Director John Boorman is probably best remembered for his intense and still-disturbing hit adaptation of James Dickey’s forest survival allegory “Deliverance” (1972), his eccentric King Arthur interpretation “Excalibur” (1981), and his first Hollywood film, the offbeat Lee Marvin-Angie Dickinson crime drama “Point Blank” (1967), later remade by Mel Gibson as “Payback” (1999). His bizarre sci-fi film “Zardoz” (1974) also has a cult following.
Boorman’s follow-up to “Point Blank” was another Lee Marvin project, the ambitious but low-key World War II adventure-survival tale “Hell in the Pacific” (1968), a two-character film co-starring Japanese legend Toshiro Mifune. Kino Lorber released “Hell in the Pacific” to Blu-ray earlier this summer.
Ostensibly a war story, “Hell in the Pacific” is really a thoughtful psychological character study of two enemy soldiers stranded on the same island during wartime. (A loose and rather less effective remake by Wolfgang Petersen in 1985 reimagined the situation in a science-fiction setting as “Enemy Mine,” with Dennis Quaid and Louis Gossett, Jr.)
Boorman loved the concept of almost purely visual storytelling and set out to make what is essentially a silent film, since the two soldiers cannot understand each other’s language and the very little dialogue included was not subtitled for its original release.
The disc includes optional English titles that now let viewers know what each man is saying, which somewhat defeats the original effect and detracts from the pair’s initial alienation and misinterpretations of each other, but it does give Mifune’s character much more dimension for non-Japanese speakers.
Marvin and Mifune are both in top form as the enemy officers first out to kill each other, then steal each other’s supplies, capture and torment each other, before finally realizing they somehow need to join forces and forge an uneasy friendship in order to escape their hostile island environment for a larger island.
Conrad Hall’s beautiful Panavision widescreen cinematography brings out both the harshness and the peacefulness of nature, as well as the shifting emotions of the two characters. Adding to the atmosphere and intensity is that film was shot entirely on real locations with no studio or soundstage work, including the harrowing ocean raft sequences.
“Hell in the Pacific” is a fine art film masquerading as war film, as the audio commentary mentions. When it came out, audiences looking for a war movie, misled by the title, were not sure what to make of it. Audiences looking for an artful survival story were likely put off by the militaristic title.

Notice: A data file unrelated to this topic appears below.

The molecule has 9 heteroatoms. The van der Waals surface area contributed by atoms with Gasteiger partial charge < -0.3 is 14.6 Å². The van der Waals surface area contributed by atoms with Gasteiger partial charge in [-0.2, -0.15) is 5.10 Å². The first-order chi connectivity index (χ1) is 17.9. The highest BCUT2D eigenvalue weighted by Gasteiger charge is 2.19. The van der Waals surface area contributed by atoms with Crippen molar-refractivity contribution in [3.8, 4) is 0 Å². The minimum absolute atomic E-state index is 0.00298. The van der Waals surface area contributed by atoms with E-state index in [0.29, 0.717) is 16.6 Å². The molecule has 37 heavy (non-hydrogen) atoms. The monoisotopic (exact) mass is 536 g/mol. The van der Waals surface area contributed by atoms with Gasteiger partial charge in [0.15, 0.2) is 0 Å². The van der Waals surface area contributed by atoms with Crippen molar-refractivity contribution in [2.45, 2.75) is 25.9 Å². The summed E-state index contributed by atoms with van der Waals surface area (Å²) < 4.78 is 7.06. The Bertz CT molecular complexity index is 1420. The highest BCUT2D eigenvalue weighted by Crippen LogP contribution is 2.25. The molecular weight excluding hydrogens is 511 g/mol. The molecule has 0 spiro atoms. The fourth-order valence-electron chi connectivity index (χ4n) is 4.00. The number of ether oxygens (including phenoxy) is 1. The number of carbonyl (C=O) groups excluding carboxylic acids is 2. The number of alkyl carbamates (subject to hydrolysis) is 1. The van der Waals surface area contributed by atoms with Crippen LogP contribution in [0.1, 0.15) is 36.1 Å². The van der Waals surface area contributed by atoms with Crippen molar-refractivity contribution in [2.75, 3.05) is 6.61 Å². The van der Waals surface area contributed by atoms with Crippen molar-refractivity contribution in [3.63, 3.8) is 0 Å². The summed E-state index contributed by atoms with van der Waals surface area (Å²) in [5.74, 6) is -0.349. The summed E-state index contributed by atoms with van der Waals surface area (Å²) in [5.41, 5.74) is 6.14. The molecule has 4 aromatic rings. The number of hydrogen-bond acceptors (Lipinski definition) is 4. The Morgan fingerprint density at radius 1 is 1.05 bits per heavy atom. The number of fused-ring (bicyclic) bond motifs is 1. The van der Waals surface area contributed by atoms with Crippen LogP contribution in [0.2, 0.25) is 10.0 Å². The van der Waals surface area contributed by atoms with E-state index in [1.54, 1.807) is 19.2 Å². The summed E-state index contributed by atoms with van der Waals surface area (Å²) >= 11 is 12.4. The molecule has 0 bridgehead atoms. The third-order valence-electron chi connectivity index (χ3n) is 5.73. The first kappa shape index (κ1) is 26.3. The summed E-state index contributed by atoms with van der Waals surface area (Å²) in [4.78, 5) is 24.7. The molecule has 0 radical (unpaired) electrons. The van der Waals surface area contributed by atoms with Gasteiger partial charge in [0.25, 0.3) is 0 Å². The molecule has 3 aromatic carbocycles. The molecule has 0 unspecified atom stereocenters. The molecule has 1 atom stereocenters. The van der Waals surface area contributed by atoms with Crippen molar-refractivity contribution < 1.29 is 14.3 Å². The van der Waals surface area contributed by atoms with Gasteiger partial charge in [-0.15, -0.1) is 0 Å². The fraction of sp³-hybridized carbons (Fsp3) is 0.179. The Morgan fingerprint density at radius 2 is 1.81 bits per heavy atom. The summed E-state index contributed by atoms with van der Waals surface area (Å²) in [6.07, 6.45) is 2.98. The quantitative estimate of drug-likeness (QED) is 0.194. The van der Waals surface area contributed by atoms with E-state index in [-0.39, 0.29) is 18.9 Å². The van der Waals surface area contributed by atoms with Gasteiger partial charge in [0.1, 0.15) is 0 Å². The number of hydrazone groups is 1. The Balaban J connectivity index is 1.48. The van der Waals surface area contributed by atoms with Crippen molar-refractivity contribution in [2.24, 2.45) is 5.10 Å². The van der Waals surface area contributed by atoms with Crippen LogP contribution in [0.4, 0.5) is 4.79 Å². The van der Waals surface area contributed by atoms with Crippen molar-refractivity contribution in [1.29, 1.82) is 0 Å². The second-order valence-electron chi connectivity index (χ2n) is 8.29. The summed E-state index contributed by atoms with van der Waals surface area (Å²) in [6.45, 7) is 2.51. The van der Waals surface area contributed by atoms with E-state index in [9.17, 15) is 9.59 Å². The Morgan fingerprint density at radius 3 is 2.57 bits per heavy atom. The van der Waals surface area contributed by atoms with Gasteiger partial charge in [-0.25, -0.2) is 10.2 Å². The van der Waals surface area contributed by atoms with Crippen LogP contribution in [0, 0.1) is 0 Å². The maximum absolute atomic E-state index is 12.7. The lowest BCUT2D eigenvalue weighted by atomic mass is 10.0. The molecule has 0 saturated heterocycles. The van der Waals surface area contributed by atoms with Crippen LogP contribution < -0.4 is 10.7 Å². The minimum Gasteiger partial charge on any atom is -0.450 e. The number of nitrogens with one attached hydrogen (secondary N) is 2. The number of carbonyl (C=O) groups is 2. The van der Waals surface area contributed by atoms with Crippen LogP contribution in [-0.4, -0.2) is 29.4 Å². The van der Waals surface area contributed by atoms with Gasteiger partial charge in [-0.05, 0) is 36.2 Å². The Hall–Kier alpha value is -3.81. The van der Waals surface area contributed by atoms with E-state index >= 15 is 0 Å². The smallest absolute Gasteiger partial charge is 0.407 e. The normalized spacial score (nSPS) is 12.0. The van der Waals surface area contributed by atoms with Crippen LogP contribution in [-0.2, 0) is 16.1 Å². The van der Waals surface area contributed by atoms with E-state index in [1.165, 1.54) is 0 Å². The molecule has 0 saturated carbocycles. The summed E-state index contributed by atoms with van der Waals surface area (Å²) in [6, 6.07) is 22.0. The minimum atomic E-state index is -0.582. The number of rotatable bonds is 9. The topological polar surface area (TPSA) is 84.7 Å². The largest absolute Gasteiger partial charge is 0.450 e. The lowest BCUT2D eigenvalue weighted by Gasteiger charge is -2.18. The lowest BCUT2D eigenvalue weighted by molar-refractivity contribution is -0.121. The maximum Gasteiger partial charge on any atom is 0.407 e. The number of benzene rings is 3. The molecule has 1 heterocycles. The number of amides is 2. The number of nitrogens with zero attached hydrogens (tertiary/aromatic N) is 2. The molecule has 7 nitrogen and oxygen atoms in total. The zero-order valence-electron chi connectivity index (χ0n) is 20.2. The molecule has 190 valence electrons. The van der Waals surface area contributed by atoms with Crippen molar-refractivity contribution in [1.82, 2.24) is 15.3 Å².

Interestingly, it’s one of the few adult-oriented films to earn a “G” rating, not a big deal when the ratings system was first established in 1968, but now an extreme rarity in today’s tradition of using ratings as marketing tools and warnings for oversensitive parents.
After a disappointing initial release, the studio changed the film’s ending to a more cynical, 1970s-era conclusion without the director’s knowledge, and that theatrical version is the default ending on the disc.
However, luckily Kino has restored Boorman’s original, more ambiguous and slightly hopeful ending as an alternate seamless branching option (although it then stops with black rather than continuing with the closing credits). This is the ending to watch first, and then re-watch the last five minutes with the theatrical ending to see which you prefer.
Adventurous viewers may wish to obtain a nice bottle of Sake to heat up and sip through the film, especially during the final sequence as the two men indulge themselves after all they have been through together.
Kino’s Blu-ray is unfortunately uneven in picture quality. Some parts are pretty sharp, but much of it looks rather soft most of the time. Sitting back further from the screen mitigates some of the softness, and overall it’s still much better than a DVD.
There is a good DTS-MA 2.0 stereo soundtrack, but a Blu-ray player must be set to convert that to PCM 2.0 and played through a ProLogic decoder to extract all four original channels plus a subwoofer track, otherwise many amplifiers will play the lossless sound through only the left and right speakers.
Bonus features include a very interesting and informative audio commentary by historians Travis Crawford and Bill Ackerman, who discuss many of the other works by the director and stars, as well as other influential films of the era. They also recap much of what John Boorman recounts on his often-extreme difficulties getting the film made in the fascinating half-hour interview recorded for this disc earlier this year.
Another nice bonus interview (about 10 minutes) lets art director Anthony Pratt (a nephew of Boris Karloff) discuss his involvement with this and other Boorman films. There is sadly no trailer for the film itself, but there’s a gallery of five trailers to other films by Boorman, Marvin, and others from the era.
HELL IN THE PACIFIC on Blu-ray – Movie: A / Video: B / Audio: A- / Extras: A-
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